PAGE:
Algal degradation of natural stone masonry : implications for conservation and construction
The objective of this research was to determine the impact of algal colonisation on
natural stone masonry.
Experimental work was carried out to determine the physical and chemical damage
caused by micro-algae using reflected light microscopy, Scanning Electron Microscopy
and Inductively Coupled Plasma - Atomic Emission Spectroscopy. Colonisation
experiments were performed on individual mineral chips of quartz, calcite, dolomite,
siderite, labradorite, orthoclase, a perthitic albite, muscovite and montmorillonite; as
well as the Giffnock sandstone, a traditional building stone of the Glasgow area. Work
was also carried out to determine the effect of algal colonisation on the absorption of
water into a masonry surface.
The research determined that algae create an alkaline environment in the areas they
colonise. Algal mediated damage to the mineral substrates includes the dissolution and
pitting of carbonate surfaces as well as the etching of plagioclase feldspar surfaces.
Algal colonisation preferences were noted throughout the experiment with algae
preferentially colonising kinks and steps in the topography of mineral surfaces as well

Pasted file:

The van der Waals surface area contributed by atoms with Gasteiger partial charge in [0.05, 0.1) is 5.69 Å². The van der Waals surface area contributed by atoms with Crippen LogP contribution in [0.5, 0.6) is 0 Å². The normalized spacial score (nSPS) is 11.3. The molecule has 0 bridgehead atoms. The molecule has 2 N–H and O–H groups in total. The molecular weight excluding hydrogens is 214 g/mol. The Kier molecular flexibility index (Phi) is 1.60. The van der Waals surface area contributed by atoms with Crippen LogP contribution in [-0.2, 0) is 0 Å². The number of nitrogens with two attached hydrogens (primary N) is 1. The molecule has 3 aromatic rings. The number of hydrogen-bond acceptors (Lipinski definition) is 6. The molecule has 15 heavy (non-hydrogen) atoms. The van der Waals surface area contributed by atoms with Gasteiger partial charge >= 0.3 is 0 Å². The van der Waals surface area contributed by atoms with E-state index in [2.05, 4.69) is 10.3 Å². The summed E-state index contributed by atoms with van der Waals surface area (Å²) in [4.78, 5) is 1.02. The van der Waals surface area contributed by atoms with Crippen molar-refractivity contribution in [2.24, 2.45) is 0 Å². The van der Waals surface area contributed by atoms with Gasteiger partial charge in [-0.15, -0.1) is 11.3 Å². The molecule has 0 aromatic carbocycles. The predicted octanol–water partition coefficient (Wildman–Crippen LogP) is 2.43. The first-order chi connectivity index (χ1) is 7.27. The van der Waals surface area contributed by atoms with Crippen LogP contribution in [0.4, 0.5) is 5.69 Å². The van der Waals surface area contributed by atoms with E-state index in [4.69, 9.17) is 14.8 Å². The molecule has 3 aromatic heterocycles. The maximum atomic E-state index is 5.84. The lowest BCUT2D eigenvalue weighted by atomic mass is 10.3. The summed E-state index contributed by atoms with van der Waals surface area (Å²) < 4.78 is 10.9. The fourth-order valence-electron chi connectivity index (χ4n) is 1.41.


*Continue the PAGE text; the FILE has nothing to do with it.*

as grain edges. Preferences were also seen in the colonisation of the Giffnock sandstone
with micas showing heavy colonisation compared to other minerals in the lithology.
Algal swelling and contraction cycles were examined in Environmental Scanning
Electron Microscopy experiments and the impact that this physical swelling may have
on the stone is modelled.
Algal biofilms at the surface of the stone lead to an acceleration in the rate at which
water enters the surface of the stone, this is important as water is the main weathering
catalyst for masonry weathering.
The findings of this project implicate algae in the weathering of natural stone masonry
through enhanced mineral dissolution, mineral etching and pitting, patina formation,
physical weathering through swelling cycles and the alteration of the surface physical
properties in relation to water absorption.